Immune checkpoint blockade therapies have shown clinical promise in a variety of cancers, but how tumor-infiltrating T cells are activated remains unclear. In this study, we explore the functions of PD-L1 on dendritic cells (DCs), which highly express PD-L1. We observe that PD-L1 on DC plays a critical role in limiting T cell responses. Type 1 conventional DCs are essential for PD-L1 blockade and they upregulate PD-L1 upon antigen uptake. Upregulation of PD-L1 on DC is mediated by type II interferon. While DCs are the major antigen presenting cells for cross-presenting tumor antigens to T cells, subsequent PD-L1 upregulation protects them from killing by cytotoxic T lymphocytes, yet dampens the antitumor responses. Blocking PD-L1 in established tumors promotes re-activation of tumor-infiltrating T cells for tumor control. Our study identifies a critical and dynamic role of PD-L1 on DC, which needs to be harnessed for better invigoration of antitumor immune responses.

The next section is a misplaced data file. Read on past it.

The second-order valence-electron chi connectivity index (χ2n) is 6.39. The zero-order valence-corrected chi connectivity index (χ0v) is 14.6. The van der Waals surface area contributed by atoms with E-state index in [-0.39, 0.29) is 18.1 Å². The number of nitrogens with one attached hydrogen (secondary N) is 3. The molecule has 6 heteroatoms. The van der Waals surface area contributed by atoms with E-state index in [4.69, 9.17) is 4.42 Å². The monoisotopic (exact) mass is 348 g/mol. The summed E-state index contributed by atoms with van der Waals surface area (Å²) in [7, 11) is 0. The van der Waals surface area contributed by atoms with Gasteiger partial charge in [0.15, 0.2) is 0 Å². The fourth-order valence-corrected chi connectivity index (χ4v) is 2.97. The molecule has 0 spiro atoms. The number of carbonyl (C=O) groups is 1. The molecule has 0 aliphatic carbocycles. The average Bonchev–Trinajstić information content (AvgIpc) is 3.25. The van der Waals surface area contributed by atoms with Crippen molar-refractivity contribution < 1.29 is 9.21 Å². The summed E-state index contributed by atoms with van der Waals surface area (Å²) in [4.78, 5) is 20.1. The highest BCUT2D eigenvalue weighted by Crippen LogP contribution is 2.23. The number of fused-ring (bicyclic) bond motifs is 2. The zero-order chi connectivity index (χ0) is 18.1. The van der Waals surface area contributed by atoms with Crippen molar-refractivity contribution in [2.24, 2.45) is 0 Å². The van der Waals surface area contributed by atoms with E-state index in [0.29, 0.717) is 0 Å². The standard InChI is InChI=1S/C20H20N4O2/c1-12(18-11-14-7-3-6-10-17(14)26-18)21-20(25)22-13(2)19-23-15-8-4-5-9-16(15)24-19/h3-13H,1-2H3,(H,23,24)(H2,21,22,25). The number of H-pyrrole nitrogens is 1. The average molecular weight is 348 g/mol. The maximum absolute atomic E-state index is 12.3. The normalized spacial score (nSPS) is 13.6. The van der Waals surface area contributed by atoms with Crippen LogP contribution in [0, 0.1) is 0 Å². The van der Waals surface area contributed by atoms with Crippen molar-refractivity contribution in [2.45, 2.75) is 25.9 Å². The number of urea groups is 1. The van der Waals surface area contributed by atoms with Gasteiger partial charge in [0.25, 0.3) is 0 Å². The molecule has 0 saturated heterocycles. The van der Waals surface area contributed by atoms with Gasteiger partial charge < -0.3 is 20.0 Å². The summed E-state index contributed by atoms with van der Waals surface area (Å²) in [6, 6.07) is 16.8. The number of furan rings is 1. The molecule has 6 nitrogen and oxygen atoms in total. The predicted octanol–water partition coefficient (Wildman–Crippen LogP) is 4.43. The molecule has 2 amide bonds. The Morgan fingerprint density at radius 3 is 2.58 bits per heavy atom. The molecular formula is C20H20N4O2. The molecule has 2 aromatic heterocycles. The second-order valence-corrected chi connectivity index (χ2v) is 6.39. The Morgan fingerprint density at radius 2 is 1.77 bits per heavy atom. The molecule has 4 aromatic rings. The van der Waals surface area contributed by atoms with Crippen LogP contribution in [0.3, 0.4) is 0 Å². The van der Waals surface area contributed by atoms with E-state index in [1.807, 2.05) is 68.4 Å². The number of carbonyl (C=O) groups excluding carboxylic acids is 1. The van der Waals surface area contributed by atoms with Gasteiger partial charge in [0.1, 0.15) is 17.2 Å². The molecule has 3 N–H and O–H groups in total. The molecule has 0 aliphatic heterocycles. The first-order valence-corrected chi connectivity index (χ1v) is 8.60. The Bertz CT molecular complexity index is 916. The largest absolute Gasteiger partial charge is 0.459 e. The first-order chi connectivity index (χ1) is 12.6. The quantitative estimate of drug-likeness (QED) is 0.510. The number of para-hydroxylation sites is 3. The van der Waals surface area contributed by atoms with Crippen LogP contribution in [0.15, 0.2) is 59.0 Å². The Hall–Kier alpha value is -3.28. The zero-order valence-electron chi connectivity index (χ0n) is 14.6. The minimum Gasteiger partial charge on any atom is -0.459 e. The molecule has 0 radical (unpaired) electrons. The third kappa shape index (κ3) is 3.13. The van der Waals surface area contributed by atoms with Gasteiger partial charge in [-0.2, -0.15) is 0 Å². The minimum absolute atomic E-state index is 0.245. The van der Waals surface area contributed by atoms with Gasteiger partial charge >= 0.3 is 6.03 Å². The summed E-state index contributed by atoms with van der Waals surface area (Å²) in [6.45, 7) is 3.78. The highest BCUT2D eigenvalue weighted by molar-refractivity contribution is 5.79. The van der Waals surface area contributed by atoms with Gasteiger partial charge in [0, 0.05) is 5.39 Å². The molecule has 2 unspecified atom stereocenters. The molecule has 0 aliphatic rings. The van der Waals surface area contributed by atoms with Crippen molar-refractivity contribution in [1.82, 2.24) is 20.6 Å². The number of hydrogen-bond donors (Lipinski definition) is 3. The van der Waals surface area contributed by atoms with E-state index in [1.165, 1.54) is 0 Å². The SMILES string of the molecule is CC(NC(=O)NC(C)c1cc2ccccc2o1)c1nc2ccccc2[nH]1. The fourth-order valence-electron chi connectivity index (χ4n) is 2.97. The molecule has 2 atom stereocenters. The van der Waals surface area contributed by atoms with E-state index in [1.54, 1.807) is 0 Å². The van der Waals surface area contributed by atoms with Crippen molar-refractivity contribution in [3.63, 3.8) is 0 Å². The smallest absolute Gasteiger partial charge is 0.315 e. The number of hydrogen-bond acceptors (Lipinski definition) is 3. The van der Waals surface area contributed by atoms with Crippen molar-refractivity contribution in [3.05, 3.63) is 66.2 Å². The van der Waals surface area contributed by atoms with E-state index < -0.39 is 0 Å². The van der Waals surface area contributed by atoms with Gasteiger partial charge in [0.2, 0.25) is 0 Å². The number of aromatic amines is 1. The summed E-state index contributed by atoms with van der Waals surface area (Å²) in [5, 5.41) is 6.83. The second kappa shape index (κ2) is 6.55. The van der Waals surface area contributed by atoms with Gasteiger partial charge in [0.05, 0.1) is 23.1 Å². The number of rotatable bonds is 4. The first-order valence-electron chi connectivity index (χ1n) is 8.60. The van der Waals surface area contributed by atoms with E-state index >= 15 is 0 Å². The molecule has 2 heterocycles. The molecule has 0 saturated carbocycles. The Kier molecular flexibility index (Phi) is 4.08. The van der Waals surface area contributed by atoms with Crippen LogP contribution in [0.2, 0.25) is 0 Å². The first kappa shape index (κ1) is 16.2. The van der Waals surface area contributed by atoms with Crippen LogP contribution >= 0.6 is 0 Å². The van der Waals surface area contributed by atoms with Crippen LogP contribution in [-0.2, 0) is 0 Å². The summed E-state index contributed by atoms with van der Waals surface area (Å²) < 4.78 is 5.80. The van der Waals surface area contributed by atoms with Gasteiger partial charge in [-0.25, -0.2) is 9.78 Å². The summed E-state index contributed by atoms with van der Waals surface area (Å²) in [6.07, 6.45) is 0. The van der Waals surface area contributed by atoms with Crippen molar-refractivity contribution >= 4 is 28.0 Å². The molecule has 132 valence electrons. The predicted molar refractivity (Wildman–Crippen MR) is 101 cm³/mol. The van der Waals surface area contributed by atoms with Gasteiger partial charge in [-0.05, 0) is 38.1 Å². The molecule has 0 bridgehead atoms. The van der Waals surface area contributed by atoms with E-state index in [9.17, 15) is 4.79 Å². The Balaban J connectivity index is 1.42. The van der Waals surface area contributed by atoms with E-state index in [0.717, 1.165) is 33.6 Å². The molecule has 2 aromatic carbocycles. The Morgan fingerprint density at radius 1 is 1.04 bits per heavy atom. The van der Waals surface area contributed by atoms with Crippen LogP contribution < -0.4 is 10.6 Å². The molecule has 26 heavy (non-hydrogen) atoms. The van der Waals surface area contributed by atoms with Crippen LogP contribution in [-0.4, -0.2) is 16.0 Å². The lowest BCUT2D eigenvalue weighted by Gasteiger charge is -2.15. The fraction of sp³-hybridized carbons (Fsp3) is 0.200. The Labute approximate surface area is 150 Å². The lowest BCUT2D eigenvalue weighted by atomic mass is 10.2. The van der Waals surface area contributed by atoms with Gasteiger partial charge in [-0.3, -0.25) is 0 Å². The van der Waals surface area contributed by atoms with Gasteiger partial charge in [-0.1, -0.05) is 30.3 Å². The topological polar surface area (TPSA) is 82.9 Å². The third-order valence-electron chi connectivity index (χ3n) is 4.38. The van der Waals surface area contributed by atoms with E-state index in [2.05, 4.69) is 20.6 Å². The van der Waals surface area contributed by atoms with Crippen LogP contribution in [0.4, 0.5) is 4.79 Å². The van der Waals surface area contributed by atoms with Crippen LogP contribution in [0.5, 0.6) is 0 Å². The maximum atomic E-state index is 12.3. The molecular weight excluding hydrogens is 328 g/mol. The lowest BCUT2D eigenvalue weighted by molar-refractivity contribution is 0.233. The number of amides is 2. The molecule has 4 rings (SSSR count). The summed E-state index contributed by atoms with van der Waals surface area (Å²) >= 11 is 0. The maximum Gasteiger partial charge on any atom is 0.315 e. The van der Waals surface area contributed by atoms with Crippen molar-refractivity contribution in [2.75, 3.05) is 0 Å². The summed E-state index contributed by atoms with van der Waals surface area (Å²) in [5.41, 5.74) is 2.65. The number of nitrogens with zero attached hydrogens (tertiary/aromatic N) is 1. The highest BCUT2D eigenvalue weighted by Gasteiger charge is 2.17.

ASJC Scopus subject areas
- Biochemistry, Genetics and Molecular Biology(all)
- Physics and Astronomy(all)